He had bid adieu one year earlier.
And then, as if it were magic, he unexpectedly returned.
His name is Keith Boedicker, a man who decided to give the Knights a second try after a one-year hiatus.
Boedicker, who spent six years as the head football coach at Nordonia High School, came back to South Bedford Road after spending the previous season as the gridiron commander at Stow-Munroe Falls.
Let’s just say World War II general Douglas McArthur would have been proud. That’s because Boedicker returned to reconquer a land ruled by well, quite a few schools surrounding Northeast Ohio.
It was 2002 when Boedicker made his way back to the old William Boliantz Stadium, a somewhat decrepit old fossil that was later rebuilt into a majestic sports tabernacle some eight years later.
The prospects didn’t look too promising, though. The same Nordonia squad that Boedicker led to the playoffs for the first time in 11 years finished a head-scratching 3-7 in 2001.
However, as many longtime green and white fans fondly recall, something unexplainable happened the following season at a place in a rather quiet neighborhood located not far from Route 8.
Nearly 18 years later, those same people still might struggle to connect the dots. That includes yours truly.
For those who do not remember this four-month period of endless divine intervention, the Knights experienced a season that seemed unthinkable when two-a-days began.
Just how mind-boggling was this scintillating fairy tale?
The odds-defying Knights finished 13-2 and reached the Division II state championship game.
I covered Nordonia extensively during that indelible autumn. I made a number of trips to Macedonia and on the rare occasions when I didn’t see the Knights in person, I normally made Sunday-evening appointments to chat with Boedicker about the team.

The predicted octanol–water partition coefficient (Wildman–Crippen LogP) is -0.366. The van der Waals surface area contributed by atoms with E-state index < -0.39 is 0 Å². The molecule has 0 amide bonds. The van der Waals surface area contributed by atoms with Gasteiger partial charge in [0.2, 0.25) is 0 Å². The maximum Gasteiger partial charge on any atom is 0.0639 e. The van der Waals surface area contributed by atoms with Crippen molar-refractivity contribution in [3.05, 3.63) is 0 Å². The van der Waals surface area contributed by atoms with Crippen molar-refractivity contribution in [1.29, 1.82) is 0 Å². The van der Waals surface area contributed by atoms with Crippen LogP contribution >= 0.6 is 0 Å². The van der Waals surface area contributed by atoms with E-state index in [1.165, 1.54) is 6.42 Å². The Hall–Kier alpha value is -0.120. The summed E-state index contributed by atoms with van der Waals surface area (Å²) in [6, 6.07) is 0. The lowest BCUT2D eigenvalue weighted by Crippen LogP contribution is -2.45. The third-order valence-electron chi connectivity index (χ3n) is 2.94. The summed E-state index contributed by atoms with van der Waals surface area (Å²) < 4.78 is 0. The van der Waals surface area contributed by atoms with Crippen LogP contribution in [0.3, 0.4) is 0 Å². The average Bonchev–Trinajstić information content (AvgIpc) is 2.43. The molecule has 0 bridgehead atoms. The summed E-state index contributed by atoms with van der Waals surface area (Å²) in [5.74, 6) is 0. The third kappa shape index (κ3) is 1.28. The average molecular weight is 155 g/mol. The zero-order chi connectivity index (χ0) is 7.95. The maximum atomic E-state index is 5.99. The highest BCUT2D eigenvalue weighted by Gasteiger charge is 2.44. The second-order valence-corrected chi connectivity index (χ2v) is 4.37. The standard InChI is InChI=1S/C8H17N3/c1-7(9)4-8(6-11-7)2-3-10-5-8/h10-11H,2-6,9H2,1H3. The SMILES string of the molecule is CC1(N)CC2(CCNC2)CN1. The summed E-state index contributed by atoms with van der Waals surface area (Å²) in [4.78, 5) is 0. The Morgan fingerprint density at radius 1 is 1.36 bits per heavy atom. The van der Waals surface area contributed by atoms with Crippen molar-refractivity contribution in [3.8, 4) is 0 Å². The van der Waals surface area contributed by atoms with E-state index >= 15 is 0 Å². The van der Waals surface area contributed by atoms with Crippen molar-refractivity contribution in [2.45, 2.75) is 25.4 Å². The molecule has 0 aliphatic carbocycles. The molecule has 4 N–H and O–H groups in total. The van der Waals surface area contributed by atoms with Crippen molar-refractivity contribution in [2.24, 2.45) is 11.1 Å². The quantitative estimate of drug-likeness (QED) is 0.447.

The man affectionately known as "Coach Bo" wasn’t exactly the shy, sensitive type. He was confident to a point where he seemed a bit brash at times and could be very outspoken.
In other words, my type of guy.
I’ll never forget Nordonia’s 2002 season opener. The Knights took the field against Brecksville-Broadview Heights, which is now one of their rivals in the Suburban League National Conference.
Thunderstorms lurked in the area that night and since Boliantz Stadium didn’t feature a retractable roof, Boedicker’s much-anticipated return was on the verge of being delayed another day.
If I’m not mistaken, we were told to abandon the stadium at halftime due to the plethora of lightning bolts. At that point, I began to wonder if I needed to make plans for Saturday morning. That’s because I was convinced the second half would not be completed that evening.
We waited … and waited … and waited.
When the storm calmed down, I made my way over to the Knights’ locker room, hoping to get some information on what time the game would resume the next day.
Instead, I heard a still fired-up Boedicker shout this unthinkable remark to his players as I waited outside.
"We’ll go all night if we have to!"
Yep, if you had any plans to stop this game from being completed, you would have had the unfortunate task to personally force Boedicker out of the stadium.
Let me put it to you this way: I didn’t volunteer.
Thus, after a 90-minute delay, the two teams made their way back to the field around 10:30 p.m. or so. When Nordonia put the finishing touches on its 27-7 win over the Bees, I stared at my watch in utter disbelief.